It Takes a Campus: Creating Research Assignments that Spark Curiosity and Collaboration (Invited Workshop)
You may be familiar with the old story about a group of blind men trying to identify an elephant? Each person in the story can only ‘see’ a small part of the whole. And each one tries, and fails, to extrapolate from that limited perspective to the big picture. Sometimes, this is what information literacy instruction feels like. Learning how to learn from information, to stay open to new ideas and to use information to solve problems and make decisions — this is a big picture that is hugely complex, doesn’t happen all at once, and doesn’t just happen in the library. Librarians, classroom faculty, technologists and students all share this goal, but none of us control the whole picture.
In this workshop, we’re going to think about the big picture — the cognitive, affective, and practical conditions that affect how our students approach research and inquiry and the cognitive, affective and practical skills they need to be successful with those assignments. We will work together to design activities that consider the whole student, and the complex information landscape they have to navigate.
- 13:30—15:00. Designing Effective Research Assignments
- 15:00—15:30. Break and Reflection.
- 15:30—16:30. Encouraging Curiosity and Creativity in the Research Process.
No Training Wheels, Revised — I wrote this blog post about an insight that came to me in a conversation at the AMICAL Conference. I learn so much from these events.
Connecting the Dots: Curiosity, Motivation, Affect — Lori Thompson’s blog post following the conference connects my workshop with her keynote, and other conversations around the conference.
Reflections on Reflection or, How I Learned to Stop Worrying and Embrace the Meta
As teaching librarians, we firmly believe that reflective thinking improves learning and improves practice. At conferences, in hallway conversations, alone in the early morning hours — we reflect on our teaching and on our students’ learning. For some of us, reflection is easier than breathing. For some of us, it’s a struggle. Reflective thinking is a powerful tool, one I can’t live without, but it’s not without its own dangers, pitfalls and stressors. It can make us feel powerful and accomplished, or alone and confused. It can point the way forward, or reinforce our existing assumptions and prejudices. And sometimes, the easier it comes, the less useful it is.
In this session, I want us to turn a reflective eye on our own reflective practice. We’re constantly evaluating and reevaluating our teaching. Our reflective habits need the same kind of attention and focus or they can become pro forma, stagnant and a whole lot less useful. When we don’t critically examine our reflective practices reflection can become just another tool we use to justify whatever we want it to, instead of inspiring meaningful change. Pushing ourselves — to uncomfortable truths, to activities that challenge us, to complicated ideas — keeps our reflection fresh and useful.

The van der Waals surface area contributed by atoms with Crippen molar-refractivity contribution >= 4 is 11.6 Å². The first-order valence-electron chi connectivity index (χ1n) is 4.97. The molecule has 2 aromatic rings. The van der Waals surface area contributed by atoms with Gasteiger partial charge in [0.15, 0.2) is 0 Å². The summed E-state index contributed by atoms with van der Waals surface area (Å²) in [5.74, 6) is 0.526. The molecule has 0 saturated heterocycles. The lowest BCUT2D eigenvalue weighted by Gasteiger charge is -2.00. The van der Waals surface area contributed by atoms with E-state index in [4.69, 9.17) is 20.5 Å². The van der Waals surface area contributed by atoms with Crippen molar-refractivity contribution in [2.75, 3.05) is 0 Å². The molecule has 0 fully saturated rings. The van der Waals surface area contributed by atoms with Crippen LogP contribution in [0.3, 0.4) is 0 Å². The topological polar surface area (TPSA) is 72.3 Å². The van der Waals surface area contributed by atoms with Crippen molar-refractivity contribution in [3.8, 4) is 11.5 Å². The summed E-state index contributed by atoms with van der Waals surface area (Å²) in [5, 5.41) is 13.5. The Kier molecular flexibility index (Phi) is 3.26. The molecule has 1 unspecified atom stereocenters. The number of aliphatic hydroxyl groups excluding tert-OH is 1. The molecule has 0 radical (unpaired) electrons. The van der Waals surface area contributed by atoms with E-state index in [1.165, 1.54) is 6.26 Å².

In April of 2015 I went to the University of San Francisco to have some conversations and facilitate some workshops with faculty and librarians involved with USF’s first-year seminars. This was a follow-up visit; I was also there in the spring of 2014. This trip was action packed – two workshops and a lunchtime talk/discussion with faculty and librarians, and visits to three different first-year seminar classes. This is a great group of people, doing really interesting work.
Culture is what people do — I wrote this blog post about an insight that I had during these talks.
Thursday in the park with students — Barbara Fister’s reflection on her visit to this same group in 2015, and the ways that curiosity and authenticity are still baked into their FYE program.
Marijuana Legalization Papers Got You Down? You Won’t Believe What We Did About It!
Co-presented with Hannah Gascho Rempel (OSU)
Current research shows that for many students, choosing a topic is the scariest and most difficult part of the research process. They want to stick to safe ground where they know they’ll find sources; we want them to explore the unknown and learn new things. Tired of reading papers on the same topics over and over, and concerned that students weren’t making the connections between research and learning, librarians and composition instructors at Oregon State University developed a new approach to teaching topic selection, putting curiosity at the center. Providing a structured and supportive process, we help students overcome their fear of the unknown. Using tools and resources easily found on the open web, we encourage students to follow their interests, sometimes to places they didn’t know existed! And doing it together, we emphasize the importance of curiosity to the research process, and to the classroom experience.
Concept mapping for better research questions (Veronica Douglas)